Pennsylvania counties go their own way, receiving help from families of children born with withdrawal symptoms; the official says that consistency will help – Morning call

HARISBURG – 67 Pennsylvania counties have little consistency in how they link families struggling with issues such as neonatal withdrawal syndrome – in which a baby is born with withdrawal symptoms associated with maternal dependence – with resources that can help them.

That was one of the reports Marissa McClellan, administrator of the Dauphin County Children and Youth Division, on Monday delivered a task force on opioid exposure to children to the Joint State Government Commission.

According to the Pennsylvania Department of Health, for every 1,000 live births in the state, there are 11.9 cases of neonatal withdrawal syndrome.

The task force, approved by Governor Tom Wolfe on January 26, 2022, is tasked with analyzing practices regarding children and infants exposed to the substance. His third meeting, which took place on Monday, was to hear McClellan and others.

McClellan explained the details of the “safe care plans” used in her county during the presentation of the task force. After giving birth to a child with any opioid-related health problems, the hospital will report, she said.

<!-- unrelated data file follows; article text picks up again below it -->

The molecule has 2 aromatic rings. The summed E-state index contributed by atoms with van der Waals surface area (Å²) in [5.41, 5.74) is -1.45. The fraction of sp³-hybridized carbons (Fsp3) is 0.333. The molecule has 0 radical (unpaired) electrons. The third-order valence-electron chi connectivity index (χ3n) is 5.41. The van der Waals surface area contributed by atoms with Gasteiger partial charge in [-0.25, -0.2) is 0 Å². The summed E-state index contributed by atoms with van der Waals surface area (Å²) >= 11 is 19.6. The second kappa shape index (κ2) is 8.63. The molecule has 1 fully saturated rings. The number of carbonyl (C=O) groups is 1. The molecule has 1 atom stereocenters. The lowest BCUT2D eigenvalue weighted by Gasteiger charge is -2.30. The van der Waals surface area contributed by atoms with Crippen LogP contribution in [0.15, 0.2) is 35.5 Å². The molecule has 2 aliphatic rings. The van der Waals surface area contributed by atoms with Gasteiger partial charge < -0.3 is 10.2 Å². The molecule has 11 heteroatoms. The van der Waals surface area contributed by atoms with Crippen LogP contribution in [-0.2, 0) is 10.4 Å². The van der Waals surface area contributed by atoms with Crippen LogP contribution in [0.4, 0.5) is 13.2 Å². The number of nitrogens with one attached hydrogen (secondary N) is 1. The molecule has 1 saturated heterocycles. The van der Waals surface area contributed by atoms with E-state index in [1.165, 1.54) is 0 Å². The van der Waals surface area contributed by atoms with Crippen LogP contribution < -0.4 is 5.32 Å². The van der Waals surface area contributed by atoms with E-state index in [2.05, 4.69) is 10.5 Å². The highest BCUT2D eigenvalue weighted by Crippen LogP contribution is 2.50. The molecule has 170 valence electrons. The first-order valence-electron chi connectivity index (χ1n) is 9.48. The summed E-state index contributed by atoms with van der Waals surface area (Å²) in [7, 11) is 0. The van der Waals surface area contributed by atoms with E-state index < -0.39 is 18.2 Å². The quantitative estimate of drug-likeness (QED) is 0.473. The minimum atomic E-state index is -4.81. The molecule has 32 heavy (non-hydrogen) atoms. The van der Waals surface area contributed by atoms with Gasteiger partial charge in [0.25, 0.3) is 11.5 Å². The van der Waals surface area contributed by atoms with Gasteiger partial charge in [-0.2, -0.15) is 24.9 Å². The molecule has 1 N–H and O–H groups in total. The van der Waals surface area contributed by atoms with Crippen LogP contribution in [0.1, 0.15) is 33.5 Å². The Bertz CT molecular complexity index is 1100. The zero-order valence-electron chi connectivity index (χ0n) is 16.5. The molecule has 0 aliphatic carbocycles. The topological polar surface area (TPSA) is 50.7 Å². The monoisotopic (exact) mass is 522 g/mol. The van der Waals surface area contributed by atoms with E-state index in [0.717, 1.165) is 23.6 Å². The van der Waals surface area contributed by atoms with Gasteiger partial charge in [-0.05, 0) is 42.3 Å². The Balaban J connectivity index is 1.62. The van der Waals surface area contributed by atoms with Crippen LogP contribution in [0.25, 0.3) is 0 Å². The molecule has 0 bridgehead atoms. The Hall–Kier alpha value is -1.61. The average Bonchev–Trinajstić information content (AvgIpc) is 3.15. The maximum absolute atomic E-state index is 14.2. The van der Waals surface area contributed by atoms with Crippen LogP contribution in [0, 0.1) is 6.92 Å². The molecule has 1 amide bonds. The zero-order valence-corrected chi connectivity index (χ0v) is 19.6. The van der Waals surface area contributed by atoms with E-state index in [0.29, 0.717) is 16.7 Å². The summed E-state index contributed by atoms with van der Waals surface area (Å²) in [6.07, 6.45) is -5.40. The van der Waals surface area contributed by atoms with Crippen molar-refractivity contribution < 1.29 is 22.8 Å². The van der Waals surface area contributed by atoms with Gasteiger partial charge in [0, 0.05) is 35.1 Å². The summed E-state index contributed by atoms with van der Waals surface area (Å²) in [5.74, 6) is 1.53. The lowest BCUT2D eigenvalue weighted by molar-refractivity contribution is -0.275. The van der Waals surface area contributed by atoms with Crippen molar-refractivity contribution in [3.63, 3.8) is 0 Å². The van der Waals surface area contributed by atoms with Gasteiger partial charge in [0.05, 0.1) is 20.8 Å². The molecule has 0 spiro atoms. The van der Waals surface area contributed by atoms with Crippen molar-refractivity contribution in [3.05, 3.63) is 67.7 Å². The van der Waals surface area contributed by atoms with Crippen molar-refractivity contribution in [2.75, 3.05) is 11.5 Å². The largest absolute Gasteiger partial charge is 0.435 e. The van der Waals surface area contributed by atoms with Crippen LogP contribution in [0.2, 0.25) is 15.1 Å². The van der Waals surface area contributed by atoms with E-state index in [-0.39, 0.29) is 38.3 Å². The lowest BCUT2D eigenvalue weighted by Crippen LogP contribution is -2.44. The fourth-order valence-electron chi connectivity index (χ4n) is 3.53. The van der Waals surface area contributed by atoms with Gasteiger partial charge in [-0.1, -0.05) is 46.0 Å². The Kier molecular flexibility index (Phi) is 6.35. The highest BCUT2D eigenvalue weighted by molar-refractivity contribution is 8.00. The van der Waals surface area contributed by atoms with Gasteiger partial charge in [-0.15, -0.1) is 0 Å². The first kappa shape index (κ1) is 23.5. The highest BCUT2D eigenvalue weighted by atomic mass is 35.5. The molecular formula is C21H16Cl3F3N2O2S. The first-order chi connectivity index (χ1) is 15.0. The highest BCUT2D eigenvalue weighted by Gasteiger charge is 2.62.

Dauphin County children and youth are holding their first meeting with the family within the first 24 hours of the report to create a support plan, McClellan said. From there, an employee is assigned to the family, who will provide more individual assistance in the coming months.

McClellan said one problem her organization is constantly facing is the lack of consistency in the counties in the process of getting families the help they need from organizations.

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She said there are probably “66 other methods” that the task force can find to do similar work. She said she hopes the task force will establish some consistency in the process across the state.

Although the task force planned to review the data on Monday, members decided to postpone the conversation to the next meeting due to time constraints. The group has not yet developed any recommendations for the state legislature, but it must submit an official report to the governor’s office, the Senate and the House of Representatives no later than November 26th.

Following this report, the task force will be disbanded.

A total of six meetings will take place, the next one is scheduled for June 27 from 1 to 3 p.m.

The Joint State Government Commission, which has a task force, is a non-partisan and bicameral research agency of the General Assembly.

Glen Pasevich is the acting director of the commission. Ahead of the task force meeting, he said he hoped the group would find new ways to reduce the stigma surrounding opioid dependence.

Jackson White is an intern at the Pennsylvania Legislative Correspondents Association. You can contact him by phone (724) 777-3007.

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